Ruth Prawer Jhabvala‘s Heat and Dust tells the stories of two Englishwomen in India, one an unnamed narrator writing in the 1970s about the other–her grandfather’s first wife, Olivia, who ran off with an Indian prince in 1923. We never learn exactly why the narrator goes to India herself or why she decides to write Olivia’s story, though she tells us that her grandmother (her grandfather’s second wife) and great aunt “shied away from [Olivia’s] memory as from something dark and terrible,” even while her parents’ generation was eager to hear about her (2). All we know is that the narrator, a tall, resolute Englishwoman in her late twenties, has come to the same place–Satipur–and is cobbling together Olivia’s story from letters while she keeps a journal of her own experiences.

Both stories seem borne of each woman’s dissatisfaction with convention. Olivia adores her husband but chafes against a life in which she is expected to do little beyond socializing with other wives of British officials. Bored and put off by the bigoted attitudes of the British toward the Indians, she initially sees the attention of the charismatic, English-educated (if somewhat frivolous) Nawab as a simple respite from the tedium of her life. However, she soon finds herself as drawn to him as he is to her and finally finds herself unable to continue her life as it was.

Though the narrator is not Olivia’s granddaughter, she clearly inherits her point of view, finding herself in sympathy with the country and its people. As Olivia’s view contrasted that of the posted officials and their wives in the nineteenth century, the narrator’s stands in contrast to the Western tourists of the twentieth. She is neither disgusted by the country’s failure to live up to the romantic (or hygienic) expectations nor enamored enough to embrace the other extreme and “go native.”

Jhabvala, in fact, makes the two women’s stories neatly parallel each other. The narrator, like Olivia, undertakes an affair with a married Indian, though Inder Lal, her civil servant lover, is undoubtedly a pedestrian version of Olivia’s prince. Both women begin their affairs at the same shrine and end up pregnant by their married lovers. Both befriend English outcasts who, in the ways particular to their times, have gone native, but who ultimately return home. Both women end up disappearing into the mountains and making their commitment to India permanent.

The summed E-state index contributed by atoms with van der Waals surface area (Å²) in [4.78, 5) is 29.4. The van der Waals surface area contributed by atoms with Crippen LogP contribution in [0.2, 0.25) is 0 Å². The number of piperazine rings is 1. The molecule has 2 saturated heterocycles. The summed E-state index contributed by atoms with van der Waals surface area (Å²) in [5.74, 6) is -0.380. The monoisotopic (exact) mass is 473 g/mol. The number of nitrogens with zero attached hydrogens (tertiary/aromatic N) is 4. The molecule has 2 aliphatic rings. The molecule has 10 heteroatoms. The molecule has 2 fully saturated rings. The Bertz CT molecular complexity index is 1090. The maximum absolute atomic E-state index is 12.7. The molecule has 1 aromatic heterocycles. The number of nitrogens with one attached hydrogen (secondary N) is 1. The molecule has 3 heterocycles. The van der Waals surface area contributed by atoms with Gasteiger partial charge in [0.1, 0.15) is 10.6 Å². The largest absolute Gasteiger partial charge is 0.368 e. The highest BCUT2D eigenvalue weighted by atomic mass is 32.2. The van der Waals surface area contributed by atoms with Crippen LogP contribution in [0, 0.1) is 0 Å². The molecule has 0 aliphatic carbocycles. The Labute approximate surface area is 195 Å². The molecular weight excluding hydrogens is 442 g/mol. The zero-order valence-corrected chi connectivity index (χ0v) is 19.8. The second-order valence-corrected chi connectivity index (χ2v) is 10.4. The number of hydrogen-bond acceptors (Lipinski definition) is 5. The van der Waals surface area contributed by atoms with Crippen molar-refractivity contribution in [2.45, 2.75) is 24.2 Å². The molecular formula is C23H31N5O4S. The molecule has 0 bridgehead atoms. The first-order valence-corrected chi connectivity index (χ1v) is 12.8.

Their stories chronicle a resistance to paternalism that cuts across cultures and time periods. That paternalism is at work in the familiar narrative of nineteenth-century colonial policy and gender relations. British officials, in even their most charitable moods and actions, treat Indians as children and savages who must be managed for their own good. British and Indian women are both, in essence, kept hidden from society—restricted in their movements and activities. We see this paternalism in its most extreme form in Indian tradition of suttee (widow burning), though it also informs British efforts to outlaw suttee.

While Jhabvala shows us that paternalism is inescapable, she also shows us considerable power wielded by women, mostly older and widowed, in their separate sphere, influencing and often controlling the lives of their families. The Nawab’s mother, the Begum, despite being hidden away, wields tremendous influence over her son, controlling both the movements and the very composition of the Nawab’s family and his retinue. This power finds its twentieth-century expression in Inder Lal’s mother, Maji, whose mission is to educate her meek daughter-in-law about her family responsibilities but who allows the narrator into her circle of friends–other widows who offer outings and a sort of counsel on independence. Both stories also feature midwives, whose skills in both terminating and sustaining pregnancy makes them crucial aides to the narrator and her not-quite ancestor in determining their own destinies.

While I found Olivia’s narrative compelling and her final disappearance a logical and mostly satisfying conclusion to her story, the idea that the narrator is destined to retread her path doesn’t fully work for me. The parallels that Jhabvala devises become a substitute for characterization if not plot. The narrator is ultimately a far less comprehendible character than Olivia, who was “prepared to follow the dictates of [her temperament] wherever they might lead [her]” (179). Jhabvala makes the connections between that temperament and the actions resulting from it clear. The narrator’s temperament on the other hand is hard to pin down and the decisions she makes seem to come out of nowhere, making sense only if we see them as echoes of Olivia’s actions. She seems less a character than a device designed both to tell Olivia’s story and then continue it, to make women’s lives visible and to exhibit the greater freedom that the twentieth century confers on those who part with convention.

The novel was entertaining enough but ultimately too neat for me. I’ve read other books that were more instructive on Indian culture and tradition and on the ways and means of the British Raj and its aftermath. Perhaps the focus on women was what grabbed the judges. I don’t know. This book was not one I would have awarded a prize to—particularly in a year when the judges saw fit to nominate only two books.

But I’ll have more to say about that in my next post.